Before The Elite went All Out with AEW, they went All In with the PPV that ignited the flame, and from that point on pro wrestling was shaken all about with a new era, and that’s what it’s all about.


In 2018, Cody Rhodes, The Young Bucks, ROH, New Japan, and more produced All In, which was the biggest independent wrestling show of all time.

It showed the world that maybe WWE didn’t have a full monopoly on the industry, and another company could potentially rise to provide some competition.

An event of such magnitude needed a score to show how legit the moment was, and Downstait provided a song that sounded familiar but new at the same time. A proper pro wrestling anthem that took the name of the event itself.

Britt Baker

Britt Baker hold the AEW women's title aloft

Just because it’s Downstait song, doesn’t mean it has to feature epic vocals. Even if the song itself is called The Epic.

Dr Britt Baker (DMD) turns the crowd into a dentist’s waiting room with the opening note of her theme, before “The doctor will see you now” and the crunchy guitars kick in with this instrumental.

Well, it’s kind of an instrumental. Lead singer Darren Zack Call can still be heard slightly supplying some good old fashioned ‘WOAAAAAAAAAAAAAHS’

Buddy Matthews

Buddy Matthews poses on Bret's rope

In 2021, like so many others, Buddy Murphy was let go from the WWE.

Like most wrestlers released from the company, he made like Doctor Who and regenerated with a new name, image, and of course, a new theme song.

Matthews collaborated with Downstait for his new entrance theme Secret No More.

He revealed to Alicia Atout in an interview that he never really cared for any of his old songs, and couldn’t wait for his new one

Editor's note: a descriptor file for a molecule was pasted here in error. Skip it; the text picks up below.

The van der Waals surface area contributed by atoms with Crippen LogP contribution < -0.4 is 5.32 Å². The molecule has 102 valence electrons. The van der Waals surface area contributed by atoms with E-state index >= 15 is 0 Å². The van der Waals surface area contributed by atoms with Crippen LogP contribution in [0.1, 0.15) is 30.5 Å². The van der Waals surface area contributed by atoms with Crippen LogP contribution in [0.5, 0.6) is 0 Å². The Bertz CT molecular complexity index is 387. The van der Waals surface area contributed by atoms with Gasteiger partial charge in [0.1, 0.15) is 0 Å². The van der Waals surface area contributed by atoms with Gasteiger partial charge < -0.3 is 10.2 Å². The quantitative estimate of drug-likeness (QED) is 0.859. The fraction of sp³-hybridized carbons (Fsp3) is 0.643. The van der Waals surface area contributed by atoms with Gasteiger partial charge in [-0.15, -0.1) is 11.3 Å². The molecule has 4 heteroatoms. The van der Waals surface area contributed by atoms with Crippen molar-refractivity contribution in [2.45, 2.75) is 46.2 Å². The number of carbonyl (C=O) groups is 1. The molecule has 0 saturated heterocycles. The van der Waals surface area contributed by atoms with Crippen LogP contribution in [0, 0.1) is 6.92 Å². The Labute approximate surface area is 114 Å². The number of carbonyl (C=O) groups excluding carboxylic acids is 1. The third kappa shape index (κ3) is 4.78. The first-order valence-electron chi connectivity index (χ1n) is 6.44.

“I’m super excited for the boys to release this [new entrance] because I’ve always wanted a song to listen to in the gym. I’m not going to lie, I listen to Triple H’s music, Kane’s ‘Slow Chemical’, and Batista’s song, that’s all in my playlist.”

“It’s cool music, so you don’t have to be a wrestling fan to know cool music, right? That’s where we’re going with this song, so it’s super cool.”

Matt Cardona

Matt Cardona with his internet title

Zack Ryder’s whole gimmick, including his youtube show and entrance theme, was a take on the “Jersey Shore” culture that plagued the early 2010s.

By 2016 that boat had well and truly sailed, and it was high time Ryder mixed things up a bit, including a new, more rockin’ version of his theme recorded by Downstait.

Although his Jersey gimmick lingered for a while, the Michael Jordan of figure collection is now considered a king of reinvention.

Heel Cardona has been making waves ever since leaving WWE, but one thing that remains the same is his entrance band of choice, who have also given Matt his new song “When The Lights Go Down”

Downstait has been part of the wrestling industry for years. Who knows, maybe they’ll provide new music for Johnny Morrison/Mundo/Impact/insert show name here.

John Morrison with Downstait fans Matt Cardona, Dolph Ziggler and The Miz at his wedding

After all, they certainly have the approval of his groomsmen.